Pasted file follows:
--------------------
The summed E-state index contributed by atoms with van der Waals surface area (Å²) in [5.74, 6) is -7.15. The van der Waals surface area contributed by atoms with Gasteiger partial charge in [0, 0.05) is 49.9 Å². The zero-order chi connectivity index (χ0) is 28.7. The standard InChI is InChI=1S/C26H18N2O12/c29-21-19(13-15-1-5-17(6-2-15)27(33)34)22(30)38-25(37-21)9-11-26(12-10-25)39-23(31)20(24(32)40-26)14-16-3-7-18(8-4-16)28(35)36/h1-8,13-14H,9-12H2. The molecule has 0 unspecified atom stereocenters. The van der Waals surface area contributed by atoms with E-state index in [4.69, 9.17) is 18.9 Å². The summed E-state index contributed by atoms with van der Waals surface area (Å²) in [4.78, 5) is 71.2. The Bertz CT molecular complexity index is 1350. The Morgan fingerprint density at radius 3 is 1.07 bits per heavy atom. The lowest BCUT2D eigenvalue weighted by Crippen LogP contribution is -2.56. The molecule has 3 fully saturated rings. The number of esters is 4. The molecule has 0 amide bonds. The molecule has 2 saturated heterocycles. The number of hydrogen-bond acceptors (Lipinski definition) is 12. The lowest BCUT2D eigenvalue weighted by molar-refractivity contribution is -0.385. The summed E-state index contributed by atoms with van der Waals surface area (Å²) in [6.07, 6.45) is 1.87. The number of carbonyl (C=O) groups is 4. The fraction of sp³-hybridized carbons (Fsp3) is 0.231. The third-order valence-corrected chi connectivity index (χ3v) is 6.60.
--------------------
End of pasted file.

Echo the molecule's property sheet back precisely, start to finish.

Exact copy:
The summed E-state index contributed by atoms with van der Waals surface area (Å²) in [5.74, 6) is -7.15. The van der Waals surface area contributed by atoms with Gasteiger partial charge in [0, 0.05) is 49.9 Å². The zero-order chi connectivity index (χ0) is 28.7. The standard InChI is InChI=1S/C26H18N2O12/c29-21-19(13-15-1-5-17(6-2-15)27(33)34)22(30)38-25(37-21)9-11-26(12-10-25)39-23(31)20(24(32)40-26)14-16-3-7-18(8-4-16)28(35)36/h1-8,13-14H,9-12H2. The molecule has 0 unspecified atom stereocenters. The van der Waals surface area contributed by atoms with E-state index in [4.69, 9.17) is 18.9 Å². The summed E-state index contributed by atoms with van der Waals surface area (Å²) in [4.78, 5) is 71.2. The Bertz CT molecular complexity index is 1350. The Morgan fingerprint density at radius 3 is 1.07 bits per heavy atom. The lowest BCUT2D eigenvalue weighted by Crippen LogP contribution is -2.56. The molecule has 3 fully saturated rings. The number of esters is 4. The molecule has 0 amide bonds. The molecule has 2 saturated heterocycles. The number of hydrogen-bond acceptors (Lipinski definition) is 12. The lowest BCUT2D eigenvalue weighted by molar-refractivity contribution is -0.385. The summed E-state index contributed by atoms with van der Waals surface area (Å²) in [6.07, 6.45) is 1.87. The number of carbonyl (C=O) groups is 4. The fraction of sp³-hybridized carbons (Fsp3) is 0.231. The third-order valence-corrected chi connectivity index (χ3v) is 6.60.